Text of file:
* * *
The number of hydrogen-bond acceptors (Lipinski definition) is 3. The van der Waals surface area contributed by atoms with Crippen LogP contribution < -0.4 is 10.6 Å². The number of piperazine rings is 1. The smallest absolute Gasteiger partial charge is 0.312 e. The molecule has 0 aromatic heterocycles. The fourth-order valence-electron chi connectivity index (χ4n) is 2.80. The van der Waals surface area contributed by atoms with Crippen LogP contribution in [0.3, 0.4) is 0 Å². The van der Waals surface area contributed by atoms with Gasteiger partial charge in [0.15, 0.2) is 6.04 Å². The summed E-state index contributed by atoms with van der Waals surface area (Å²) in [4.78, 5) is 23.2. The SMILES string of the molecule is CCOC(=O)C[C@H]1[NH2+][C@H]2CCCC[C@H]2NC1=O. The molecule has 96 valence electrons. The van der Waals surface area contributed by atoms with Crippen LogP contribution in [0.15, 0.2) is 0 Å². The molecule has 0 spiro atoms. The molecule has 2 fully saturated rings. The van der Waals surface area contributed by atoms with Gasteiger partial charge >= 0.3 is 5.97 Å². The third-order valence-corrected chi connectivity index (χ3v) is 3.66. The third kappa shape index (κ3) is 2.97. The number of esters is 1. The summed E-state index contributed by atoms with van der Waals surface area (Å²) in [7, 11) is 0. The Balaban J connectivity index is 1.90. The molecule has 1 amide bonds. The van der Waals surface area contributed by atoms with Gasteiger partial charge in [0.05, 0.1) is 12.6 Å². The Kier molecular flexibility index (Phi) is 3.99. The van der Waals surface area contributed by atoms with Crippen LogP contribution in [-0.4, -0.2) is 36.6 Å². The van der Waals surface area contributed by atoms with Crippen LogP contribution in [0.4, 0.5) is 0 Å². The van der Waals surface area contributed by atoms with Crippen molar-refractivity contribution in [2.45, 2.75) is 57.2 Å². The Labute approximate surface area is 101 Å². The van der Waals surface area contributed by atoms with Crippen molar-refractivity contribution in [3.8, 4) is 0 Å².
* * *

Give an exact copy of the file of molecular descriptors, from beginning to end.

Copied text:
The number of hydrogen-bond acceptors (Lipinski definition) is 3. The van der Waals surface area contributed by atoms with Crippen LogP contribution < -0.4 is 10.6 Å². The number of piperazine rings is 1. The smallest absolute Gasteiger partial charge is 0.312 e. The molecule has 0 aromatic heterocycles. The fourth-order valence-electron chi connectivity index (χ4n) is 2.80. The van der Waals surface area contributed by atoms with Crippen LogP contribution in [0.3, 0.4) is 0 Å². The van der Waals surface area contributed by atoms with Gasteiger partial charge in [0.15, 0.2) is 6.04 Å². The summed E-state index contributed by atoms with van der Waals surface area (Å²) in [4.78, 5) is 23.2. The SMILES string of the molecule is CCOC(=O)C[C@H]1[NH2+][C@H]2CCCC[C@H]2NC1=O. The molecule has 96 valence electrons. The van der Waals surface area contributed by atoms with Crippen LogP contribution in [0.15, 0.2) is 0 Å². The molecule has 0 spiro atoms. The molecule has 2 fully saturated rings. The van der Waals surface area contributed by atoms with Gasteiger partial charge >= 0.3 is 5.97 Å². The third-order valence-corrected chi connectivity index (χ3v) is 3.66. The third kappa shape index (κ3) is 2.97. The number of esters is 1. The summed E-state index contributed by atoms with van der Waals surface area (Å²) in [7, 11) is 0. The Balaban J connectivity index is 1.90. The molecule has 1 amide bonds. The van der Waals surface area contributed by atoms with Gasteiger partial charge in [0.05, 0.1) is 12.6 Å². The Kier molecular flexibility index (Phi) is 3.99. The van der Waals surface area contributed by atoms with Crippen LogP contribution in [-0.4, -0.2) is 36.6 Å². The van der Waals surface area contributed by atoms with Crippen LogP contribution in [0.4, 0.5) is 0 Å². The van der Waals surface area contributed by atoms with Crippen molar-refractivity contribution in [2.45, 2.75) is 57.2 Å². The Labute approximate surface area is 101 Å². The van der Waals surface area contributed by atoms with Crippen molar-refractivity contribution in [3.8, 4) is 0 Å².